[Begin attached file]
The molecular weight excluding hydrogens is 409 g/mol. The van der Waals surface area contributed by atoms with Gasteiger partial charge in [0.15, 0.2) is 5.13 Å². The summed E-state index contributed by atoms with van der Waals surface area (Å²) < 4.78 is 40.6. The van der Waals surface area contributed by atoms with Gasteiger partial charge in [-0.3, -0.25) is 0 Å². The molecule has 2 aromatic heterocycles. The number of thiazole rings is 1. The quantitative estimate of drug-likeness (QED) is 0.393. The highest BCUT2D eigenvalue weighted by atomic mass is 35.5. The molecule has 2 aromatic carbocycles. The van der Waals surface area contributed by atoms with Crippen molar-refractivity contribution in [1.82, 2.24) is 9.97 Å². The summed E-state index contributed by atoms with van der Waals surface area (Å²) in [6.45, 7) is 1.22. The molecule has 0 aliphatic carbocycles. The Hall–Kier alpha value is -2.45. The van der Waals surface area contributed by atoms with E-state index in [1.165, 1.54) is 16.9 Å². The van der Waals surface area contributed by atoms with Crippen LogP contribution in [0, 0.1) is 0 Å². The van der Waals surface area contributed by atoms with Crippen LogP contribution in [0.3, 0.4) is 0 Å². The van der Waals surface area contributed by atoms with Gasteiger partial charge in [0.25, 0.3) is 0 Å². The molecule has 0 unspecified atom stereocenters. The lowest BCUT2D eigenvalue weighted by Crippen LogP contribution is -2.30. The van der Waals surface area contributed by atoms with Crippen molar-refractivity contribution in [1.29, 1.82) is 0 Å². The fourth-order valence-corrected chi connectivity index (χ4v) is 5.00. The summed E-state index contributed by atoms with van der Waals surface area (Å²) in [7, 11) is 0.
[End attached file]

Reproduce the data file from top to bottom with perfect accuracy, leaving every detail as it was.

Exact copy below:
The molecular weight excluding hydrogens is 409 g/mol. The van der Waals surface area contributed by atoms with Gasteiger partial charge in [0.15, 0.2) is 5.13 Å². The summed E-state index contributed by atoms with van der Waals surface area (Å²) < 4.78 is 40.6. The van der Waals surface area contributed by atoms with Gasteiger partial charge in [-0.3, -0.25) is 0 Å². The molecule has 2 aromatic heterocycles. The number of thiazole rings is 1. The quantitative estimate of drug-likeness (QED) is 0.393. The highest BCUT2D eigenvalue weighted by atomic mass is 35.5. The molecule has 2 aromatic carbocycles. The van der Waals surface area contributed by atoms with Crippen molar-refractivity contribution in [1.82, 2.24) is 9.97 Å². The summed E-state index contributed by atoms with van der Waals surface area (Å²) in [6.45, 7) is 1.22. The molecule has 0 aliphatic carbocycles. The Hall–Kier alpha value is -2.45. The van der Waals surface area contributed by atoms with E-state index in [1.165, 1.54) is 16.9 Å². The van der Waals surface area contributed by atoms with Crippen LogP contribution in [0, 0.1) is 0 Å². The van der Waals surface area contributed by atoms with Crippen LogP contribution in [0.3, 0.4) is 0 Å². The van der Waals surface area contributed by atoms with Gasteiger partial charge in [0.25, 0.3) is 0 Å². The molecule has 0 unspecified atom stereocenters. The lowest BCUT2D eigenvalue weighted by Crippen LogP contribution is -2.30. The van der Waals surface area contributed by atoms with Crippen molar-refractivity contribution in [1.29, 1.82) is 0 Å². The fourth-order valence-corrected chi connectivity index (χ4v) is 5.00. The summed E-state index contributed by atoms with van der Waals surface area (Å²) in [7, 11) is 0.